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Corporate Sustainability vs. Corporate Social Responsibility

The business world is becoming more environmentally and socially responsible.

Customers demand it. Employees demand it. Partners and vendors demand it.

As businesses continue taking steps to be more purpose-driven, conscientious and responsible, the terms “corporate sustainability” and  “corporate social responsibility” (CSR) are thrown around a lot, often without clarity and without knowing what these terms mean.

This article tries to explain the differences, similarities and overlap in terms. We’ll explain the importance of CSR, CSR benefits and how to implement an effective CSR strategy. You’ll then learn why CSR initiatives need to be used alongside a more holistic and long-term sustainability strategy.

Sustainability and CSR Trends

In 2019, the Governance Accountability Institute (G&A) announced that 90% of large companies (S&P 500 Index) published sustainability and responsibility reports. This push for sustainability and responsibility reporting is a reaction to growing stakeholder expectations. For instance, 73% of investors are looking for environmental and social responsibility and sustainability in business. Plus, 77% of consumers are more likely to use brands committed to making the world a better place.

What is corporate social responsibility (CSR)?

Corporate social responsibility (CSR) is a business practice that considers the impact a company has on society, employees, and other stakeholders. A CSR strategy is implemented by an organization to: minimize harm, practice fair business, be responsible along a global supply chain, exercise philanthropy and create a self-oriented human resource management system.

What is business sustainability?

Business sustainability is a comprehensive approach to business management that works to maximize long-term economic, social, and environmental value. Sustainability aims to leave systems capable of continued existence.

There are three dimensions to a sustainable business model:

  • Environmental: This refers to the environmental systems within which the business operates. Business operations can degrade nature and destroy ecological systems. Examples include deforestation and burning fossil fuels. By harming environmental systems, businesses prevent future generations from obtaining equal environmental value. This is not sustainable.
  • Social: This refers to a business’s impact on social systems. Such systems include society, local communities, employees, consumers and other stakeholders. If business activities harm social systems, degrading the wellbeing of future generations, then operations are not socially sustainable.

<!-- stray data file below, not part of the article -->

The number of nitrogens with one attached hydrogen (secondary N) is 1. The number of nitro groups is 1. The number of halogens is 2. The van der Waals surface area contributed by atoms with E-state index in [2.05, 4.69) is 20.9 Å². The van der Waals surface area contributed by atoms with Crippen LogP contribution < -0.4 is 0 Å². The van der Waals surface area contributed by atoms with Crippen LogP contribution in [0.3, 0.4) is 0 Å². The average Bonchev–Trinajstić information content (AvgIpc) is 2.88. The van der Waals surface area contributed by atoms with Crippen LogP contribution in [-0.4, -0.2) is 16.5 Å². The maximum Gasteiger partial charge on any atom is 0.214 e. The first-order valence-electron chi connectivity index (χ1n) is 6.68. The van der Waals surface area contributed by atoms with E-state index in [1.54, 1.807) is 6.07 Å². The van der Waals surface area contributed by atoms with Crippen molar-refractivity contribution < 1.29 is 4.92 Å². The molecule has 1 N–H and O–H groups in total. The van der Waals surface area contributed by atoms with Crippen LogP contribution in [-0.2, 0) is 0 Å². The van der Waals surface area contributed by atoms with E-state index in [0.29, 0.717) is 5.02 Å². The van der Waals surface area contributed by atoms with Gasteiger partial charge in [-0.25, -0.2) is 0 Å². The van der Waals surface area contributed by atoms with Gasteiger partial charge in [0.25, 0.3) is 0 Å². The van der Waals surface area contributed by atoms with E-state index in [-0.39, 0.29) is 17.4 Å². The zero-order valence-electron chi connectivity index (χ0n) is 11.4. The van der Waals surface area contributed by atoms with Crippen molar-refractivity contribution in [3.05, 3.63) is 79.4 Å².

• Economic: For a business to survive, it has to be financially stable. Economic sustainability means meeting the financial needs of a business, funding business operations and supporting sustainable social and environmental initiatives.

Corporate social responsibility and sustainability

Thinking about the above definitions, you’d be right to believe that CSR refers to the social aspects of sustainability. Yes, good CSR practices can create a socially sustainable organization. Both corporate sustainability and CSR help companies run in a way that allows them to be ethically profitable, but never at the expense of others.

Yet, CSR shouldn’t be used interchangeably with the term corporate sustainability and its social aspects. There are subtle differences between the two concepts.

For one, sustainability and responsibility have different meanings:

  • Sustainability: To be maintained at a certain rate or level.
  • Responsibility: The state or fact of being accountable.

As such, the vision and targets of the two concepts diverge, as summarized below:

  • Vision:
    • CSR looks back and reflects on what a company has done to contribute to society.
    • Corporate sustainability is forward-thinking and looks to develop a future strategy.
  • Target:
    • CSR often targets opinion formers such as the media, politicians, and pressure groups, and focuses on balancing current stakeholder interests.
    • Corporate sustainability takes a more holistic approach, considering the social impacts from business alongside the environment and economy. Corporate sustainability will address multiple stakeholders and consider long-term impacts.

Practicing good CSR is regarded as the engine to social sustainability and progress, supporting companies to fulfill their responsibilities as good citizens.

CSR is a business commitment that contributes to corporate social sustainability. Corporate social sustainability works with employees, their families, local communities and society at large to improve human-life quality, the environment and the economy in the long-term.

The benefits of CSR